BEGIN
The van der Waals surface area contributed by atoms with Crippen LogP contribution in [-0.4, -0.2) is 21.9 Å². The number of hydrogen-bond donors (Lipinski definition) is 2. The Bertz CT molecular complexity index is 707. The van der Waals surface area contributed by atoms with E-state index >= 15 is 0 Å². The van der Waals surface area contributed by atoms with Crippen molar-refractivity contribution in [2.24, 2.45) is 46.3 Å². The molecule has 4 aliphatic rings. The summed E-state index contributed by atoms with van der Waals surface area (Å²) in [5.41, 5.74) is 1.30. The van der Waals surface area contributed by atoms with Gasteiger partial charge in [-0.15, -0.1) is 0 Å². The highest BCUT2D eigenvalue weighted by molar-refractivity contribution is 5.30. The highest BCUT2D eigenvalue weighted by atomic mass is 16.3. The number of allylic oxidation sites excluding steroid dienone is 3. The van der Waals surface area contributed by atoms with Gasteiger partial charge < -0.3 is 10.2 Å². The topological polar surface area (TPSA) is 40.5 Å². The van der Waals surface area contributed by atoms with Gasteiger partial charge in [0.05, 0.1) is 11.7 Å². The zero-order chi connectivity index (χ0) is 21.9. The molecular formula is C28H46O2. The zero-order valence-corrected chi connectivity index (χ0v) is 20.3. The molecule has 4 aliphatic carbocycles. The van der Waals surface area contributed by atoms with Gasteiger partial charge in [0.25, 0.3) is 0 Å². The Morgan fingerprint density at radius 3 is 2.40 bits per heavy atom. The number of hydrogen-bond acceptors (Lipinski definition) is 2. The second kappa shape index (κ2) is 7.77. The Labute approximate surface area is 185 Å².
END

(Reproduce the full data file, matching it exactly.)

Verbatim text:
The van der Waals surface area contributed by atoms with Crippen LogP contribution in [-0.4, -0.2) is 21.9 Å². The number of hydrogen-bond donors (Lipinski definition) is 2. The Bertz CT molecular complexity index is 707. The van der Waals surface area contributed by atoms with E-state index >= 15 is 0 Å². The van der Waals surface area contributed by atoms with Crippen molar-refractivity contribution in [2.24, 2.45) is 46.3 Å². The molecule has 4 aliphatic rings. The summed E-state index contributed by atoms with van der Waals surface area (Å²) in [5.41, 5.74) is 1.30. The van der Waals surface area contributed by atoms with Gasteiger partial charge in [-0.15, -0.1) is 0 Å². The highest BCUT2D eigenvalue weighted by molar-refractivity contribution is 5.30. The highest BCUT2D eigenvalue weighted by atomic mass is 16.3. The number of allylic oxidation sites excluding steroid dienone is 3. The van der Waals surface area contributed by atoms with Gasteiger partial charge < -0.3 is 10.2 Å². The topological polar surface area (TPSA) is 40.5 Å². The van der Waals surface area contributed by atoms with Gasteiger partial charge in [0.05, 0.1) is 11.7 Å². The zero-order chi connectivity index (χ0) is 21.9. The molecular formula is C28H46O2. The zero-order valence-corrected chi connectivity index (χ0v) is 20.3. The molecule has 4 aliphatic carbocycles. The van der Waals surface area contributed by atoms with Gasteiger partial charge in [0.25, 0.3) is 0 Å². The Morgan fingerprint density at radius 3 is 2.40 bits per heavy atom. The number of hydrogen-bond acceptors (Lipinski definition) is 2. The second kappa shape index (κ2) is 7.77. The Labute approximate surface area is 185 Å².